Labour 'overstating' the evidence for free school meal plan, says researcher cited by Corbyn
Labour’s proposal to introduce VAT on private school fees to fund free school meals for all primary pupils has received a mixed reaction from experts.
One of the academics cited by Jeremy Corbyn warned further research was needed to justify the policy, while the former chief inspector of schools said the money raised could be better used elsewhere.
Mr Corbyn will announce the £900m plan at a children’s holiday club in Lancashire alongside Shadow Education Secretary Angela Rayner later today.
The Labour leader said the plan would “benefit the educational attainment and health of all children while ending a subsidy to the privileged few”.
“No child in the UK should go hungry at school. By charging VAT on private schools fees, Labour will make sure all primary school children, no matter what their background, get a healthy meal at school,” he added.
Labour said the Institute for Fiscal Studies had shown “universal access to free school meals improves educational attainment”, but the researcher behind the paper cautioned against rolling out the scheme nationwide on the basis of her findings.
“We definitely concluded that we needed more work,” Lorraine Dearden told the Today programme.
“We found that there was no impact on absences, so it wasn’t through children attending school more; there was no impact on things like BMI [body mass index], so while we found that there was a slight improvement in attainment we struggled to find the mechanism by which this took place.”
Ms Dearden said it would be “overstating it quite a bit” to go through with the “very, very expensive” scheme on the basis of two pilot schemes which found attainment improved by two to four months on the introduction of universal free school meals.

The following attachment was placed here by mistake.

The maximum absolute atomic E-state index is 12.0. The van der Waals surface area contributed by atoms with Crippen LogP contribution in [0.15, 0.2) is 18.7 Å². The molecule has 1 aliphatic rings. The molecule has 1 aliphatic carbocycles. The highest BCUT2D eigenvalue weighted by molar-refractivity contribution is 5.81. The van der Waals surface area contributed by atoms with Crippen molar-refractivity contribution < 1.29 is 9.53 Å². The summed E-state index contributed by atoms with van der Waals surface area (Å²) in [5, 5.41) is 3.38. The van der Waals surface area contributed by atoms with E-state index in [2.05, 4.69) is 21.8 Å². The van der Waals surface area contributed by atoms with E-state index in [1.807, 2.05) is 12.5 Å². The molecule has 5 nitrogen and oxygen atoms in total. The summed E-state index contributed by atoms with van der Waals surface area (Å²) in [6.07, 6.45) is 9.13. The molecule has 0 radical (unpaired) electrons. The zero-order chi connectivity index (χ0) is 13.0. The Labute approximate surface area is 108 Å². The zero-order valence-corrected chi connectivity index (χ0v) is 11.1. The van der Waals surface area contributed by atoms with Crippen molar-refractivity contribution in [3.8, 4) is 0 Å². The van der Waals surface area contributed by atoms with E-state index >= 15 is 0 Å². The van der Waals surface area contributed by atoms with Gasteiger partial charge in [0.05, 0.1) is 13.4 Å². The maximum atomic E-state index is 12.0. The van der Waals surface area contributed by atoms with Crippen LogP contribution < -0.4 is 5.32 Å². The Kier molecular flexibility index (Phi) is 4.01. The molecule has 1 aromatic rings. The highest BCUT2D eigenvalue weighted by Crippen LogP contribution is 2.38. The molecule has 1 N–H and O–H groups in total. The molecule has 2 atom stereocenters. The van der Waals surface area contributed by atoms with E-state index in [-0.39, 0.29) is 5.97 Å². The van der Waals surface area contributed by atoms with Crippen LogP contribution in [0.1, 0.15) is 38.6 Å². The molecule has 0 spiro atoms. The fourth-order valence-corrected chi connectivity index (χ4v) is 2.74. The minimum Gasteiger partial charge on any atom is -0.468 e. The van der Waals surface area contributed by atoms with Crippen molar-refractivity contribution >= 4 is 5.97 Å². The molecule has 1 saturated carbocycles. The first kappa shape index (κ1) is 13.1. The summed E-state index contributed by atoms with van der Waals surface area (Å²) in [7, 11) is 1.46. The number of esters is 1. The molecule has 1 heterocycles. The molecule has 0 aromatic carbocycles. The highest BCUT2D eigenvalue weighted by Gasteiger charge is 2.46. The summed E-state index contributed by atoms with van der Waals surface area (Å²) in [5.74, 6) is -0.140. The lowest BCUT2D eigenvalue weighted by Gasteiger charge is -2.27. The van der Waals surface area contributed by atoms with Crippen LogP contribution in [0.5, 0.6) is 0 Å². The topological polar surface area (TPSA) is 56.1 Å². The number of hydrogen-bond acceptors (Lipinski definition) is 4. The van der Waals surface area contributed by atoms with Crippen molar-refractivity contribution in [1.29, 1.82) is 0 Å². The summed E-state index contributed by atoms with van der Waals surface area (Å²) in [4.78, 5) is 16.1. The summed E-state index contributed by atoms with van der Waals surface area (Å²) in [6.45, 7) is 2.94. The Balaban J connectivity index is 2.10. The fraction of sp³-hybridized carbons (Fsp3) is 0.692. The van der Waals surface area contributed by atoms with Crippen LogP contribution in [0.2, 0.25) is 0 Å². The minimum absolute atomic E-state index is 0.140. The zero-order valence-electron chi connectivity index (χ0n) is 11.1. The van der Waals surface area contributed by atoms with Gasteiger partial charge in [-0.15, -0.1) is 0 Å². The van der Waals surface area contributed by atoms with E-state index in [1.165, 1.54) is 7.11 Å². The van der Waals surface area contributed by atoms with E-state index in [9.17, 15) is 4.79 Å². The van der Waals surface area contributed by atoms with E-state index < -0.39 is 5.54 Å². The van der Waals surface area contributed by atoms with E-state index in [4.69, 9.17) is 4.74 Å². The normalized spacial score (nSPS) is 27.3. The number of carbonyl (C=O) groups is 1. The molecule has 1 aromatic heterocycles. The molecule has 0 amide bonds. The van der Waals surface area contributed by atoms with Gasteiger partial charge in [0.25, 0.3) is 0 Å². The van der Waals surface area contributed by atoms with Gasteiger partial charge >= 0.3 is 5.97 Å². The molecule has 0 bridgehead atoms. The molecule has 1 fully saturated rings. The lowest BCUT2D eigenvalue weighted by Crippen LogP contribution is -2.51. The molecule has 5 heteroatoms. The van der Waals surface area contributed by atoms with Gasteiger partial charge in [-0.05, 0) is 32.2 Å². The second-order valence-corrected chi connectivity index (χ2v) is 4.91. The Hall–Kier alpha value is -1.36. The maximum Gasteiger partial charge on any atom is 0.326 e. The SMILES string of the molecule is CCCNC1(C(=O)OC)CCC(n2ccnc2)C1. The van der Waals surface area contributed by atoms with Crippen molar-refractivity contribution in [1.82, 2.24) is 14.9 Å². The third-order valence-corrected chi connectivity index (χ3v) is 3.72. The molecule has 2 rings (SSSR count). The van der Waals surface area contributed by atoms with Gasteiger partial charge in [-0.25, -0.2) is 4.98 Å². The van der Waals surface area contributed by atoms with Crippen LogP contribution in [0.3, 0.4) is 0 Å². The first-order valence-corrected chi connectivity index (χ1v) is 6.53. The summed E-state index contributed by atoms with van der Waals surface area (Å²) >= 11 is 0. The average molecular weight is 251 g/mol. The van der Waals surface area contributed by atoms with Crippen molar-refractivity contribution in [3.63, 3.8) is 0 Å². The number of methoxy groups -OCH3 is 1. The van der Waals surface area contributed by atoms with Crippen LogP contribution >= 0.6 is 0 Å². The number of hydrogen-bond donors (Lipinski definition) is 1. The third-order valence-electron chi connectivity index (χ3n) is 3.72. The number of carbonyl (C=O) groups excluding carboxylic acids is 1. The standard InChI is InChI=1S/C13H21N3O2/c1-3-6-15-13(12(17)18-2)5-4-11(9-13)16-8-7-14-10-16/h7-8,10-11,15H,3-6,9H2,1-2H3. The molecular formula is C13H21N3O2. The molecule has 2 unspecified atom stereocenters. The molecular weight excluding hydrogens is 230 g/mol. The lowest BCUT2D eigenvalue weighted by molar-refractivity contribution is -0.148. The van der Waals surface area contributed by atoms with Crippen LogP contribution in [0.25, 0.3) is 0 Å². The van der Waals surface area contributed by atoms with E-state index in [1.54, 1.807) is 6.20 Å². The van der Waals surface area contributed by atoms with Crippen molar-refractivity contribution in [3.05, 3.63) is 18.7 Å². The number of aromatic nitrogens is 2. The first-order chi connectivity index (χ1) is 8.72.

“We weren’t able to identify the mechanism by which this was working and, whilst we were reasonably confident that in pretty deprived areas this seemed to have an effect – particularly amongst those who were relatively disadvantaged in particular – we were very careful to say more work needed to happen before you would roll this out nationally,” she added.
Sir Michael Wilshaw, who was the head of Ofsted until last year, gave the policy "six out of ten" and said that while he had “no objection” to scrapping the tax exemption on school fees, the money would be better spent elsewhere.
“Giving more money to those parents who need to be supported is a good idea,” he said.
“What we’ve seen over the last few years is that the pupil premium has worked. It’s working particularly in primary schools where the attainment gap between free school meal children and non-free school children has narrowed and narrowed quite considerably. But that is different.
“I don’t see why we should subsidise rich and prosperous parents who can well afford to pay for their children. I’d rather see any extra cash that’s available given to poor parents.”
When Theresa May was asked about the proposal at an event in Nottinghamshire she claimed Labour’s economic policies would leave schools and other public services in a “parlous condition”.